A knowledge survey of obstetrics and gynecology staff on the prevention of mother-to-child transmission of hepatitis B virus
Introduction: This survey was designed to investigate the knowledge awareness of obstetrics and gynaecology staff (Obs/Gyn staff) on the prevention of mother-to-child transmission (PMTCT) of hepatitis B virus (HBV).
Methodology: Obs/Gyn staff from 21 of the 31 Chinese mainland provinces, who attended medical meetings or training classes from July to October 2011, were invited to complete a questionnaire regarding PMTCT of HBV. The questionnaire included the clinical implications of HBV serologic markers and PMTCT preventive measures for both pregnant women and infants.
Results: A total of 828 questionnaires were distributed, 617 (74.5%) Obs/Gyn staff participated in the survey, and 559 (90.6%) questionnaires met the inclusion criteria. Overall, 90% of participants correctly determined the positive hepatitis B surface antigen (HBsAg) as infectious, but up to 27.5% mistakenly considered the presence of anti-HBe and/or anti-HBc with negative HBsAg as infectious. In total, 96.3% respondents knew that pregnant women should be screened for HBV infection, and 95.3% realized that infants of HBsAg-positive mothers should be injected with hepatitis B immunoglobulin and vaccine. On the other hand, with the available immunoprophylaxis, 13.8% participants mistakenly believed caesarean section may prevent HBV mother-to-child transmission, and only 13% correctly answered that newborns of HBsAg positive mothers may be breastfed.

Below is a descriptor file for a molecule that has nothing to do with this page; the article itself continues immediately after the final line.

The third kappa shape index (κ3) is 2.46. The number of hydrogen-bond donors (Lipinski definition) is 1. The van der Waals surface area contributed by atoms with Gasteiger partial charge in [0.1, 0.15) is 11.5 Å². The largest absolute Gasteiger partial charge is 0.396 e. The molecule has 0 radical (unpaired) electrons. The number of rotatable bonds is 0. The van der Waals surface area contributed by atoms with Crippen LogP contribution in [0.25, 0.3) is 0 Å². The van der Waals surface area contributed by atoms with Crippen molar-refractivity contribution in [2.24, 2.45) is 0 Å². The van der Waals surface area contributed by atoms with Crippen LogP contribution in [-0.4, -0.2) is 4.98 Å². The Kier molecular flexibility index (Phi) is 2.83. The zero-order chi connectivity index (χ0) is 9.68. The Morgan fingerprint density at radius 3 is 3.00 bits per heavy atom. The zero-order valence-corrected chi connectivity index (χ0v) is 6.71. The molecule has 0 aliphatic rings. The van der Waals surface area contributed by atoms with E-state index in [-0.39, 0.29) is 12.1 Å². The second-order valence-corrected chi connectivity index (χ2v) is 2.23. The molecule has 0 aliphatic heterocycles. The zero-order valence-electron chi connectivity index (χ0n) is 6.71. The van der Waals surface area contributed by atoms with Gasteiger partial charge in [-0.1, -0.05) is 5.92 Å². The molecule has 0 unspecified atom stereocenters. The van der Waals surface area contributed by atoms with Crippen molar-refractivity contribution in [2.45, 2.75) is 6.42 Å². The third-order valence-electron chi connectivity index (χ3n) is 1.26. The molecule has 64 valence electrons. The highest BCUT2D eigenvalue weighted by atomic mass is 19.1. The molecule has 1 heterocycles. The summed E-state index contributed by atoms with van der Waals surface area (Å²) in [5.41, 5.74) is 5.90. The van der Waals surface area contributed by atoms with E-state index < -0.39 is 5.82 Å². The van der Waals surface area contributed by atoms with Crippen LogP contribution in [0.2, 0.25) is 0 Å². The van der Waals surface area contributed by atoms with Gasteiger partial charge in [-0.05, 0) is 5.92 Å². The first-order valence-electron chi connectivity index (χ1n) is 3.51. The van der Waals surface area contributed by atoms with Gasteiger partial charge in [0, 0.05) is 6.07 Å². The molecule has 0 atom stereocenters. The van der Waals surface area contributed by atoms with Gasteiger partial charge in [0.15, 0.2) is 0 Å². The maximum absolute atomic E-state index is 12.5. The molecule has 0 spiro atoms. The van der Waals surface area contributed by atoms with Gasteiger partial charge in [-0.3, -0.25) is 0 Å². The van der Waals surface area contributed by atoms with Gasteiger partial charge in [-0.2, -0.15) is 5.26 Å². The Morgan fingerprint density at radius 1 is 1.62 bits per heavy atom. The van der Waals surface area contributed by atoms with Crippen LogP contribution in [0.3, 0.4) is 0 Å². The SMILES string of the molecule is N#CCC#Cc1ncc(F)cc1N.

Conclusion: Obs/Gyn staff in China have mastered the strategies of HBV PMTCT, but there is obvious insufficiency in details of the application. Intensified efforts to train the Obs/Gyn staff are required to improve the current suboptimal medical service in HBV-exposed infants and to control mother-to-infant transmission of HBV.
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